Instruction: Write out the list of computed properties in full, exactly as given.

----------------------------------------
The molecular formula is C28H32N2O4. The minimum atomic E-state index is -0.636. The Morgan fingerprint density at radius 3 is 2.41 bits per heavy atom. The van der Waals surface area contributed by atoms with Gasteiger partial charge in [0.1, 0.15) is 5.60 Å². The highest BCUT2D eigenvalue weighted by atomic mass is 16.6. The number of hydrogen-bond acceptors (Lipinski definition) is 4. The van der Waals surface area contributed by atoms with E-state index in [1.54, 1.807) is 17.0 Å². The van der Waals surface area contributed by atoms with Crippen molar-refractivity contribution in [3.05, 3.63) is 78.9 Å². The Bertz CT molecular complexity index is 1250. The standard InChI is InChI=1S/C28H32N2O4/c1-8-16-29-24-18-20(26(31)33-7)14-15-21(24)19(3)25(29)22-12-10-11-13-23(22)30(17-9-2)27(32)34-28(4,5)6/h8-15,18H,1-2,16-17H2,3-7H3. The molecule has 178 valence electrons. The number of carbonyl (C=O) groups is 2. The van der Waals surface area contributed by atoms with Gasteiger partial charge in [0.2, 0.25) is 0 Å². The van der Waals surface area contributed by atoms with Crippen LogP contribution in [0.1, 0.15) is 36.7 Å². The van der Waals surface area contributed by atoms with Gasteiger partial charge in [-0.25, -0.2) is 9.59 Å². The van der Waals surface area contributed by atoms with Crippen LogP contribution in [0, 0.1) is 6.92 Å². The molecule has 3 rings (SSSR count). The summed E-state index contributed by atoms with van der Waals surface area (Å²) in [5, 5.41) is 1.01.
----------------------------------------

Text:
The molecular formula is C28H32N2O4. The minimum atomic E-state index is -0.636. The Morgan fingerprint density at radius 3 is 2.41 bits per heavy atom. The van der Waals surface area contributed by atoms with Gasteiger partial charge in [0.1, 0.15) is 5.60 Å². The highest BCUT2D eigenvalue weighted by atomic mass is 16.6. The number of hydrogen-bond acceptors (Lipinski definition) is 4. The van der Waals surface area contributed by atoms with E-state index in [1.54, 1.807) is 17.0 Å². The van der Waals surface area contributed by atoms with Crippen molar-refractivity contribution in [3.05, 3.63) is 78.9 Å². The Bertz CT molecular complexity index is 1250. The standard InChI is InChI=1S/C28H32N2O4/c1-8-16-29-24-18-20(26(31)33-7)14-15-21(24)19(3)25(29)22-12-10-11-13-23(22)30(17-9-2)27(32)34-28(4,5)6/h8-15,18H,1-2,16-17H2,3-7H3. The molecule has 178 valence electrons. The number of carbonyl (C=O) groups is 2. The van der Waals surface area contributed by atoms with Gasteiger partial charge in [0.2, 0.25) is 0 Å². The van der Waals surface area contributed by atoms with Crippen LogP contribution in [0.1, 0.15) is 36.7 Å². The van der Waals surface area contributed by atoms with Gasteiger partial charge in [-0.25, -0.2) is 9.59 Å². The van der Waals surface area contributed by atoms with Crippen LogP contribution in [0, 0.1) is 6.92 Å². The molecule has 3 rings (SSSR count). The summed E-state index contributed by atoms with van der Waals surface area (Å²) in [5, 5.41) is 1.01.